For him, it wasn't a matter of not knowing the whys and hows of a homebirth...he knows it's safer/better/wonderful. It was the "It's my job to protect my wife and child, and everyone knows that they are medically more protected if there is a staff of trained medical professionals in the same room" kind of thing. Once I convinced him that those same trained medical professionals were why I mourned and grieved over my other births, he was fine with it.<br><br>
(Which, BTW, is a good thing...because I was thoroughly prepared to have a baby first and THEN tell him I was in labor...at least now I don't have to figure out how to keep it a secret if he's at home during the process...)
 

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DH comes from a very mainstream background so he did require convincing if only to alleviate the fears his family kept throwing at him. Meeting our midwife was a BIG bonus as she was a friend of my family (she delivered my youngest brother 20 years ago) ...she was so relaxed about the birth process and answered all of his questions (he grilled her for the first hour LOL!!!) ...he could tell that she knew what she was talking about and he trusted her ( I would have preferred for him to trust in the birth process but maybe that was too big of a step for a firstchild).<br><br>
I also printed off all sorts of research documents for him to read whenever he became concerned about specific things.
 

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grnbn76 - it sounds like we are married to the same person <img alt="" class="inlineimg" src="http://www.mothering.com/discussions/images/smilies/smile.gif" style="border:0px solid;" title="smile"><br><br>
But DH isn't quite at the point yours is.<br><br>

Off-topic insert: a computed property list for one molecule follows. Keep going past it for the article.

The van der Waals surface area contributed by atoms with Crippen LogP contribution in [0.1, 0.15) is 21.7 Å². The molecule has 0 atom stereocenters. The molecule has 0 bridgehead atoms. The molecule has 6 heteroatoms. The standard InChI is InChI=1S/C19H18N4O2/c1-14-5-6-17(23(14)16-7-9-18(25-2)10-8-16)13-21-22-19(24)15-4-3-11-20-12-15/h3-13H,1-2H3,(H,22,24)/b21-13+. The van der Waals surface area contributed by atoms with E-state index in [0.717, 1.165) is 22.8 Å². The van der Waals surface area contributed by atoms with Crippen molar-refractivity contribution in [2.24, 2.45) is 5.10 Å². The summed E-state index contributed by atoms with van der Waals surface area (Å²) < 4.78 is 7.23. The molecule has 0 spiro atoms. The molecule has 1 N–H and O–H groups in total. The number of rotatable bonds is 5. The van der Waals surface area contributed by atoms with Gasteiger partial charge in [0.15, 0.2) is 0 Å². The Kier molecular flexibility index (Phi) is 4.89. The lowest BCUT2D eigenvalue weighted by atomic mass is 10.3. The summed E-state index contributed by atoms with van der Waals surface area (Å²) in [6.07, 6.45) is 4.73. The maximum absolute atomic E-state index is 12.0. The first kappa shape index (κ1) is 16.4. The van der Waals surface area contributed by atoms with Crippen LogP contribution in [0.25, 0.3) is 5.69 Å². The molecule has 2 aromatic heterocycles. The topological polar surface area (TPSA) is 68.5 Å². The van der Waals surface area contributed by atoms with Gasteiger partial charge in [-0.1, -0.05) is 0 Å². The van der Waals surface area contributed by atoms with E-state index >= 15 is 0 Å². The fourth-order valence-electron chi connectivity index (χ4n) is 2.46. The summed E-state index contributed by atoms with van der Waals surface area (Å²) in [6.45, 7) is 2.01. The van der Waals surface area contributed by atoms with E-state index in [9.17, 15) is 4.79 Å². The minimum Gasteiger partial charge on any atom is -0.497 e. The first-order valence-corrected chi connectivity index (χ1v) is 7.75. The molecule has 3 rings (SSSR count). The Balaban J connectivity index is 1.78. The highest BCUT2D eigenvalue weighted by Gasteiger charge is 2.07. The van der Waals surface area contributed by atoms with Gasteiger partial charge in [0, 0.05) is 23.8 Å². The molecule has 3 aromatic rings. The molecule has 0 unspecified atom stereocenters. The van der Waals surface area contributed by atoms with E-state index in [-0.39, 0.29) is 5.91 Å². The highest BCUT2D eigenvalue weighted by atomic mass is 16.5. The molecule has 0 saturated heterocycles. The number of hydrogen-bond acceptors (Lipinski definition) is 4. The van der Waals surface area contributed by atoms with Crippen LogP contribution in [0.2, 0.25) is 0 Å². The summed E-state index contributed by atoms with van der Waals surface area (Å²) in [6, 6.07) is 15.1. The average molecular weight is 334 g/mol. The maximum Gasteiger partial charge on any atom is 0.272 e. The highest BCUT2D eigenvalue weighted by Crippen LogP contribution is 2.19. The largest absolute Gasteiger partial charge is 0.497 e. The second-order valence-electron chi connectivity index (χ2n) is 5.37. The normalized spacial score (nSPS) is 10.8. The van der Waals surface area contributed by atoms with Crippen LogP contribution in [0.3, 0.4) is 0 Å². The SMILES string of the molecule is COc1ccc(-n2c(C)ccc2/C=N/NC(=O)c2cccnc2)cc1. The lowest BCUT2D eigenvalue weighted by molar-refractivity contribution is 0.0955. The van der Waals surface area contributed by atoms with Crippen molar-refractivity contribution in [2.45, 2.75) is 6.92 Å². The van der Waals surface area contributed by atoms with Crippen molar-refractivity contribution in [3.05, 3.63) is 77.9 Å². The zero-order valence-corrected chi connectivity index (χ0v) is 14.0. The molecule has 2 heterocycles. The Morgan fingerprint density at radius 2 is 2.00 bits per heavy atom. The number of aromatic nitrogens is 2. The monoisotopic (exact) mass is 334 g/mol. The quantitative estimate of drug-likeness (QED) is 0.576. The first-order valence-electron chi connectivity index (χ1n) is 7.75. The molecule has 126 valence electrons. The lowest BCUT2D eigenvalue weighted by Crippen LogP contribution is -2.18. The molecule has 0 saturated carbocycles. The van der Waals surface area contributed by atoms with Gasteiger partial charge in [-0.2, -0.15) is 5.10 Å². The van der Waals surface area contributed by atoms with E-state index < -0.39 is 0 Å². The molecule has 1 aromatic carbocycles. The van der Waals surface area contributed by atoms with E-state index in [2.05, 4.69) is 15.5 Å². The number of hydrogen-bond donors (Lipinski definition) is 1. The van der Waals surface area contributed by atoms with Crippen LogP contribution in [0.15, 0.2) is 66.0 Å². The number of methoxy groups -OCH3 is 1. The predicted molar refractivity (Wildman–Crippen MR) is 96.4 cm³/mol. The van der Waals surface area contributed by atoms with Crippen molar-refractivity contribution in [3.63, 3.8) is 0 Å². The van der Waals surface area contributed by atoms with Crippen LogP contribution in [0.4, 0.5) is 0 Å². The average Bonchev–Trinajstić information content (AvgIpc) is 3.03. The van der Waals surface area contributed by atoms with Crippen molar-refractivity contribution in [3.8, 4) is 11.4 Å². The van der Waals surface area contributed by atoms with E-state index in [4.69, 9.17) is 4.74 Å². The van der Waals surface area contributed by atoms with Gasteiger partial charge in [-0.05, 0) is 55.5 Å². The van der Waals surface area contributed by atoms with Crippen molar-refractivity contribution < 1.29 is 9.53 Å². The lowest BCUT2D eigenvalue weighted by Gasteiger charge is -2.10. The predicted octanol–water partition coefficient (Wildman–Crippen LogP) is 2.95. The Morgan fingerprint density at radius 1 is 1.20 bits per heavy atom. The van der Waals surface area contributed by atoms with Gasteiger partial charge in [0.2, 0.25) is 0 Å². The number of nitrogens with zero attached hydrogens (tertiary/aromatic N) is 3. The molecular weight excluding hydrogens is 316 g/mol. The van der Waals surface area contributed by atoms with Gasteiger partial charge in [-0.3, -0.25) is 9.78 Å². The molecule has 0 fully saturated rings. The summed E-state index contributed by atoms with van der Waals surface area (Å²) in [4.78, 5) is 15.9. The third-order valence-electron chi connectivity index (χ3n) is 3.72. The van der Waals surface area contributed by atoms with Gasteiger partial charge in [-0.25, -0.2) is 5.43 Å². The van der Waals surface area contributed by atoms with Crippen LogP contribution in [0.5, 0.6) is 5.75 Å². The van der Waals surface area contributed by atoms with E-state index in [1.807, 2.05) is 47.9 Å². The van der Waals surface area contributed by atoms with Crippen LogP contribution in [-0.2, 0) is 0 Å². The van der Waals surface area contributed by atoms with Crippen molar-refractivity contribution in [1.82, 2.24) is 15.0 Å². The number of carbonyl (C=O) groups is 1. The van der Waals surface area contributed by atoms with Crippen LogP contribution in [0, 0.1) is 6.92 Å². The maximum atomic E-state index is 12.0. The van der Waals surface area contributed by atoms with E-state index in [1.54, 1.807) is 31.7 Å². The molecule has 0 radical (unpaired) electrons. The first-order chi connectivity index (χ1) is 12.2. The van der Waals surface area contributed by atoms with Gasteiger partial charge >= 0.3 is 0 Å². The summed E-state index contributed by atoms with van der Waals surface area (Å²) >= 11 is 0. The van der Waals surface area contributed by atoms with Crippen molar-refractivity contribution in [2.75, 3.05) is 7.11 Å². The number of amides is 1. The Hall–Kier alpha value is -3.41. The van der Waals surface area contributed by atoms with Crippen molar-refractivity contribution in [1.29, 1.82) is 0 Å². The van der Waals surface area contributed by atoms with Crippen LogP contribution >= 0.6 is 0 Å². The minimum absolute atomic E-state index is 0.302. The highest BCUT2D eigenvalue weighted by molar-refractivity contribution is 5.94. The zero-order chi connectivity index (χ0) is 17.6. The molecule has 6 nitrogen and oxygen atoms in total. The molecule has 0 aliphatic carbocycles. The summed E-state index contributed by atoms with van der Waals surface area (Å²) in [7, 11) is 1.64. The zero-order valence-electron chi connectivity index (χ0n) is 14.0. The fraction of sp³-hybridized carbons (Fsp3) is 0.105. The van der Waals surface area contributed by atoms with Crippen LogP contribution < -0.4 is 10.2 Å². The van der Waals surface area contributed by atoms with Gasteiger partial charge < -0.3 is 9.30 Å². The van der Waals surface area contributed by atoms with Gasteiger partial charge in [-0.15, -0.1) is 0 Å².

At this point I've provided him lots of websites and articles to read about midwives and homebirths. He wasn't too keen on a midwife until he realized that they had to have a physician back up.<br><br>
We meet the midwife for the first time tomorrow - so I'm hoping he gets more and more comfortable with it. She actually practices out of a hospital, but also does a few homebirths a year. I'm going to let DH get used to meeting with her/comfortable with her and then start to introduce the idea of homebirth again.<br><br>
DH also has a past experience with his ex-wife of a very high risk medical birth - so I need to give him time to adjust to a more normal idea of birth.
 

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Has your dh said specifically why he's not ok with a homebirth? My dh said, quite generally, that he "wasn't sure about this homebirth thing" (mind you, I'm not even pg yet, I'm getting started on him early!!!). After I asked him several times for specifics, he admitted that the yuck factor is huge for him...as in blood/bodily fluids in our house, on our stuff. I told him that I'm sure someone at the birth would help clean up and that he wouldn't have to touch anything "gross". This calmed him down a bit about the whole thing. Now he's worried about complications, and I'll get into that when/if I get pg and when we find a homebirth midwife.<br><br>
I had my first baby in a hospital (epi, pit, the whole 9 yards...including a threatened c-section, a purple lifeless baby who had to be resussitated (sp?) and who spent 3 hours in special care away from mama). I had my second baby completely naturally in a medical center, attended by on OB who just let things happen. I had my third in a birth center, in the water, attended by a midwife...we went home 3 hours and 15 minutes after the birth (just enough time for Haley to nurse, which she did for the first hour and fifteen minutes of her life!, for me to take a shower and get a bite to eat, and to finish filling out the paperwork!). You'd think homebirth would be the next natural progression!
 

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Discussion Starter · #13 ·
Thanks for all the replies, girls!<br><br>
I think mostly my dh is worried because I had a little trouble after the birth of our first. I tore enough to require stitches and I had a lot of bleeding. I was pretty anemic despite the prenatals and the iron supplements. I explained that a midwife would have pitocin, too (that's what they gave me to slow the bleeding and get my uterus to contract). I think we'll keep talking about it and see what happens. I know some of you feel it's up to the woman, but I would really like to include my husband in the decision. His concern is because he loves me. He also thinks I'm turning inot a crazy hippie, but that's another story <img alt="" class="inlineimg" src="http://www.mothering.com/discussions/images/smilies/wink1.gif" style="border:0px solid;" title="wink1">.<br><br>
As it stands now I called my OB, 'cause I'm overdue for my girly appt and I need a referall to a dermatologist and I'm going to interview a few midwives, as well. There's no big hurry, yet.